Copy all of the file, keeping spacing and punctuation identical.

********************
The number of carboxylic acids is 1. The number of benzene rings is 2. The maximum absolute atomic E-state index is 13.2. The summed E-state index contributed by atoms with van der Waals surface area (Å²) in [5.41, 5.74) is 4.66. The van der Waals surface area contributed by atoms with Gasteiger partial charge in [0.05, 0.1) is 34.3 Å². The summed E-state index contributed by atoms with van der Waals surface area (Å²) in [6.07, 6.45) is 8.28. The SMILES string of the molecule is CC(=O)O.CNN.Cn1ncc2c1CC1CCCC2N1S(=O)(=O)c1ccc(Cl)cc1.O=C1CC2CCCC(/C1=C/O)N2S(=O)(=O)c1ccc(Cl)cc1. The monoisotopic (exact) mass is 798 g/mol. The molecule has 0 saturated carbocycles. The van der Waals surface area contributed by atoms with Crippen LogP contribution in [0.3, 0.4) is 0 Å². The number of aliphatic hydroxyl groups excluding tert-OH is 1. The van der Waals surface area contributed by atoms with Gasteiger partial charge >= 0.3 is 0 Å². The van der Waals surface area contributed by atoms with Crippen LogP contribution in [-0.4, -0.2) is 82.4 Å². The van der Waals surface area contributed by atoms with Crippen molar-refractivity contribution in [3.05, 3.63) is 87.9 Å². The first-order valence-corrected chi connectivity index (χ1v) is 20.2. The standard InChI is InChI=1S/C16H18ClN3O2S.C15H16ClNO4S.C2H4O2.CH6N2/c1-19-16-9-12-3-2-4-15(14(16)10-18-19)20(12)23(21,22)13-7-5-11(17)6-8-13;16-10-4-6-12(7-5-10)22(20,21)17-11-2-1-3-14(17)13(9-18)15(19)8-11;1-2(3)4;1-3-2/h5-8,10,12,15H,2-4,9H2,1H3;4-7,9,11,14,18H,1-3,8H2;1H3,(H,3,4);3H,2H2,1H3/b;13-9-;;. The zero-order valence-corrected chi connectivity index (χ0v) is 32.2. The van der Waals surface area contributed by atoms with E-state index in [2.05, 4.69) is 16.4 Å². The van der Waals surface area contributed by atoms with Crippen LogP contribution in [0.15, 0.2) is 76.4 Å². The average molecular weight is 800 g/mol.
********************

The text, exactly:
The number of carboxylic acids is 1. The number of benzene rings is 2. The maximum absolute atomic E-state index is 13.2. The summed E-state index contributed by atoms with van der Waals surface area (Å²) in [5.41, 5.74) is 4.66. The van der Waals surface area contributed by atoms with Gasteiger partial charge in [0.05, 0.1) is 34.3 Å². The summed E-state index contributed by atoms with van der Waals surface area (Å²) in [6.07, 6.45) is 8.28. The SMILES string of the molecule is CC(=O)O.CNN.Cn1ncc2c1CC1CCCC2N1S(=O)(=O)c1ccc(Cl)cc1.O=C1CC2CCCC(/C1=C/O)N2S(=O)(=O)c1ccc(Cl)cc1. The monoisotopic (exact) mass is 798 g/mol. The molecule has 0 saturated carbocycles. The van der Waals surface area contributed by atoms with Crippen LogP contribution in [0.3, 0.4) is 0 Å². The number of aliphatic hydroxyl groups excluding tert-OH is 1. The van der Waals surface area contributed by atoms with Gasteiger partial charge >= 0.3 is 0 Å². The van der Waals surface area contributed by atoms with Crippen LogP contribution in [-0.4, -0.2) is 82.4 Å². The van der Waals surface area contributed by atoms with Crippen molar-refractivity contribution in [3.05, 3.63) is 87.9 Å². The first-order valence-corrected chi connectivity index (χ1v) is 20.2. The standard InChI is InChI=1S/C16H18ClN3O2S.C15H16ClNO4S.C2H4O2.CH6N2/c1-19-16-9-12-3-2-4-15(14(16)10-18-19)20(12)23(21,22)13-7-5-11(17)6-8-13;16-10-4-6-12(7-5-10)22(20,21)17-11-2-1-3-14(17)13(9-18)15(19)8-11;1-2(3)4;1-3-2/h5-8,10,12,15H,2-4,9H2,1H3;4-7,9,11,14,18H,1-3,8H2;1H3,(H,3,4);3H,2H2,1H3/b;13-9-;;. The zero-order valence-corrected chi connectivity index (χ0v) is 32.2. The van der Waals surface area contributed by atoms with E-state index in [2.05, 4.69) is 16.4 Å². The van der Waals surface area contributed by atoms with Crippen LogP contribution in [0.15, 0.2) is 76.4 Å². The average molecular weight is 800 g/mol.